Theatre Critic and Journalist

Review: Ivan and the Dogs, Soho Theatre

Review: Ivan and the Dogs, Soho Theatre

Published on Culture Wars, 21.10.2010

The Ivan of Hattie Naylor’s title might as well be known as the Moscow Mowgli. In a severely impoverished Russia, circa Boris Yeltzin, households must make any savings possible. For the poorest amongst them, this means evicting anything that needs food, drink and warmth. First to go are the dogs, thrown out onto the streets. Next, for the worst hit, are the children.

Ivan Mishukov jumps before being pushed. He escapes his mother’s alcoholic, abusive boyfriend and his “fists like forever” for a feral existence on the city’s savage and over-crowded streets. Alone and unequipped for survival, the four year old finds himself watched over by a pack of dogs. Its not long before he’s joined them, shedding his human traits for canine manners.

The same story was, of course, told by physical theatre troupe New International Encounter. Where their comic, clunky version was drawn with marker pen, Naylor’s is etched out in faint watercolours. The dog that appears projected behind Rad Kaim’s Ivan is as ethereal as a cloud on a blue sky; almost a protective spirit.

Naylor’s script is beautifully played by Kaim, a presence as tender and refined as the finest sirloin. His Ivan recounts his existence “as if it were now” in a voice on the edge of breath. He almost whispers and we lean in to listen. The feral nature is found not in animal savagery but a soft, vulnerability: more dormouse than deerhound. His presence is an airy retreat, tucked unseen into urban crevasses and shadows. His eyes flicker, scanning for danger, but Naim seems simultaneously serene. Until, that is, flight must be swapped for fight and he stands, upright for the first time, his voice grown full, and barks and howls and guards himself with a relative majesty. Still a child, but also a lion.

In all this, Kaim is aided by one of the most fascinating designs this year. Naomi Wilkinson presents a small white box (almost a miniature Appiah space) on stilts. It makes a puppet theatre of the Soho’s space, allowing Kaim to fill it rather than seem adrift. Like Kaim’s delivery, Wilkinson’s space draws us in; it’s theatre’s equivalent of a pinhole camera.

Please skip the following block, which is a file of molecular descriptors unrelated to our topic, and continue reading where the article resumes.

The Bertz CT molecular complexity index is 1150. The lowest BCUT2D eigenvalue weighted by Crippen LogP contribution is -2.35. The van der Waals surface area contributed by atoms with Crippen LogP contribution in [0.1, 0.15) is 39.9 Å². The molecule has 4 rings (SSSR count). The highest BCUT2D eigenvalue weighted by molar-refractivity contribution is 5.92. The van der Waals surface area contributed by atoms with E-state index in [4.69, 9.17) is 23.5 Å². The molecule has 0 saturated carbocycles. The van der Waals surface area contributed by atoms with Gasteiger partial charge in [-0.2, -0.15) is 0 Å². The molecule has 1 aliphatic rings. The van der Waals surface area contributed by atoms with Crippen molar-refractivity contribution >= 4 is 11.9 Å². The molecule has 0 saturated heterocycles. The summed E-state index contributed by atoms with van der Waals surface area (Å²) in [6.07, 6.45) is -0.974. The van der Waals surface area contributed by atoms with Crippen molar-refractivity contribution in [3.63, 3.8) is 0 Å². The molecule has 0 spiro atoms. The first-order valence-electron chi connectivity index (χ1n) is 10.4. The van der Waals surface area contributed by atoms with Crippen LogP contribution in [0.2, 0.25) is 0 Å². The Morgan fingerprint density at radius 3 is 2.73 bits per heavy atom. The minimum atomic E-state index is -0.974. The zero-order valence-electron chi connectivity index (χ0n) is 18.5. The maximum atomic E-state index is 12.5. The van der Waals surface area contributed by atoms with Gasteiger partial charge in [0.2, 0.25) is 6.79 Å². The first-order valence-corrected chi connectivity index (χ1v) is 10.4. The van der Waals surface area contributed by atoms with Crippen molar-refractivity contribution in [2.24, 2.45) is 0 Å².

Certainly, it presents Kaim a range of physical options. For the most part he sits, legs dangling, on its edge, like a child on an adult chair or a puppet on a shelf. When inside he crouches, primed for fight or flight. He folds himself into corners and – at the points where Naylor’s script has Ivan at his most animal – Kaim hops to the floor and stands upright, as if at his most human.

If there is a problem, its Naylor’s script itself, which never manages to tear the story open and gorge on its real points of interest. The combination of broken English and child’s eye view – though it increases the softness – flattens the language and the telling glosses over more savage, animal elements, as if embarrassed by them. It is all light and maternal. Occasionally Naylor needs to stop protecting her protagonist, else she risks sentimentality.

The curiosity is that Naylor’s text has birthed an interesting piece in Ellen McDougall’s fine production. In itself, it is flawed, but its manipulation and execution employ such delicate slight of hand that they are circumnavigated deftly. A simple and pure piece of theatre, superbly performed, but Ivan and the Dogs needs more bite.

 

2 Comments

  1. Lovely review Matt – just to say that the actor's name is Rad Kaim (rather than Naim).

    Thanks
    Sarah at Soho Theatre

  2. Thanks Sarah – duly noted and changed.
    M

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